What is Hormone Replacement Therapy and Are there Benefits?

If you are a woman experiencing menopausal symptoms, you may have come across a treatment option called ‘hormone replacement therapy’ or HRT. You may not, however, have a good understanding of how HRT works and what the associated risks are. This article dives into the pros and cons of HRT, to help empower you to work hand in hand with your doctor and decide if it’s a viable treatment for you.

What is hormone replacement therapy (HRT) used for?

HRT is a form of hormone-based treatment designed to relieve the symptoms of menopause. HRT aims to replace some of the hormones that the body stops producing during menopause, to combat some of the associated biological changes including reduction in bone density, recurring hot flashes, and night sweats (1). The hormones used in HRT are forms of estrogen, progesterone, and sometimes testosterone.

What are the different types of HRT?

There are several types of HRT currently available which include:

  • Combined HRT: This is the most commonly prescribed type of HRT and contains a combination of both estrogen and progestogen. The estrogen is largely responsible for the improvement of menopausal symptoms, while the progestogen (a form of progesterone) protects the womb from being overstimulated by estrogen, which could otherwise increase the risk of endometrial cancer (2).If you are postmenopausal (periods have ceased for at least one year), estrogen and progestogen will be delivered continuously at a low dose. If you are perimenopausal and still having periods, sequential HRT may be used to regulate hormone levels. In this type of HRT, estrogen is released continuously, but progesterone is only released for part of the month.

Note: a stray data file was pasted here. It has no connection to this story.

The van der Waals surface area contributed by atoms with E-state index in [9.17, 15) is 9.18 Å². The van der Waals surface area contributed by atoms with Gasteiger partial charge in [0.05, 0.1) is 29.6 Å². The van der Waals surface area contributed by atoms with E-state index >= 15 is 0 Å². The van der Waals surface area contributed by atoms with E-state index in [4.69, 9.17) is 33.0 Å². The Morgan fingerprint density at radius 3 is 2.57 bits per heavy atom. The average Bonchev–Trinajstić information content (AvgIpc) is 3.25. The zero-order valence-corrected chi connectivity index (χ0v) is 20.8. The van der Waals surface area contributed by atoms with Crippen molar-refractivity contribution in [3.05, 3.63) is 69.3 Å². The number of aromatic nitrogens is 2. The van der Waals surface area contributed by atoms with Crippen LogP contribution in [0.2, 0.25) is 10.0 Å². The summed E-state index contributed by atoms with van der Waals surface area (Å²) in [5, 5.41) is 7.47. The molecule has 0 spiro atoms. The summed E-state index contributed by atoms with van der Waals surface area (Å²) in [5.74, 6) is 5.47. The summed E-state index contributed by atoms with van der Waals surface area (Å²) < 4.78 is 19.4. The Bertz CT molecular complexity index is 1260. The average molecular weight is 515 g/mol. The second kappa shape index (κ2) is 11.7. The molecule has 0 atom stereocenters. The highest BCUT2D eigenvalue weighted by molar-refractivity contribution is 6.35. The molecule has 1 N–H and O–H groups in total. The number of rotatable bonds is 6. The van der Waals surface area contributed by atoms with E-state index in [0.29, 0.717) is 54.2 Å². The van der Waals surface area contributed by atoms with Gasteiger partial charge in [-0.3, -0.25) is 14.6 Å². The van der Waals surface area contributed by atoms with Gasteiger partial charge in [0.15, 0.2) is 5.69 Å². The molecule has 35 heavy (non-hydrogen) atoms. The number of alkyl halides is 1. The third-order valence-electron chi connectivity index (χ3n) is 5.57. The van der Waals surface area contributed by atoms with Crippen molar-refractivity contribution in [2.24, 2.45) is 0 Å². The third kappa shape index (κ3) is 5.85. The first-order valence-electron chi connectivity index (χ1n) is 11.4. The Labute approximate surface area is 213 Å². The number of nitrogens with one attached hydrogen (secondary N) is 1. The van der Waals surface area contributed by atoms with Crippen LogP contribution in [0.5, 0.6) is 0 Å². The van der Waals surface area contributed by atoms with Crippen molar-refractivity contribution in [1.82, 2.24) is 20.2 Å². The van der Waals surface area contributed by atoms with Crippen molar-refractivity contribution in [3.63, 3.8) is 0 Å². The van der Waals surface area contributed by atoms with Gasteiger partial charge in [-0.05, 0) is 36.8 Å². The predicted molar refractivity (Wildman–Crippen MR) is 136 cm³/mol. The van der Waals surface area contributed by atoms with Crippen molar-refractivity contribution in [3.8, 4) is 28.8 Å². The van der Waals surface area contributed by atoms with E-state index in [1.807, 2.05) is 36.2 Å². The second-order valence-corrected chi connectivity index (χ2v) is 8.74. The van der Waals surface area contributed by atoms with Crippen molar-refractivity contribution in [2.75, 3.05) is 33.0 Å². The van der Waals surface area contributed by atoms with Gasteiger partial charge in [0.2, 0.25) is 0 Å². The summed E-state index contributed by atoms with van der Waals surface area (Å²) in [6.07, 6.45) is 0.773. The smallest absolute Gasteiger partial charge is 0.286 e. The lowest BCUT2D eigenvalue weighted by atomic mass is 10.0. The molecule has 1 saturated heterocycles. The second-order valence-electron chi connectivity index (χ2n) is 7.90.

• Estrogen-only HRT: This type of HRT is typically prescribed for symptom relief in women who have had their womb removed via a hysterectomy, as they are not at risk of developing endometrial cancer without progestogen (1)
  • Tibolone: Available in select countries, this formulation has weak estrogen, progesterone, and testosterone-like action. Tibolone is very safe and is effective in many women but less effective in others (1)

HRT can also be delivered is various forms, for example

  • Oral tablets: These are considered the most convenient and are well-absorbed
  • Transdermal gels or patches, where the hormones are absorbed through the skin
  • Creams or tablets administered through the vagina: this has a more localized effect, so it is more effective for vaginal symptoms (e.g., vaginal dryness) (1)
  • Devices such as the UID, used to deliver progestogen directly to the uterus

How long should I use HRT for?

There is no line in the sand! How long you use Hormone Replacement Therapy will depend on several factors such as the severity of your symptoms, or your individual treatment goals that you have discussed with your doctor.

What’s most important when taking HRT is that you visit your GP regularly to determine its effectiveness, monitor any symptoms or side effects you’re experiencing, and to monitor your health markers e.g. bone density. All of these factors will determine how long you require the treatment, and when it can be stopped (3).

What are the pros and cons of taking HRT?

There are a number of pros and cons of HRT to consider when thinking about commencing this type of treatment.

Firstly, HRT has proven to be an effective form of treatment for menopausal symptoms for many women, with benefits including:

  • Reduction in osteoporosis and bone fracture (4)
  • Reduction in hot flushes and night sweats (4). This will often lead to improved sleep, mental clarity and quality of life!
  • Improved vaginal dryness with vaginal cream and tablets (1)
  • Reduced mortality and protect against heart disease, if commenced within 10 years post menopause (4, 5)

However, it is also important to be aware of the ‘cons’, and potential side effects and risks associated with HRT, which include: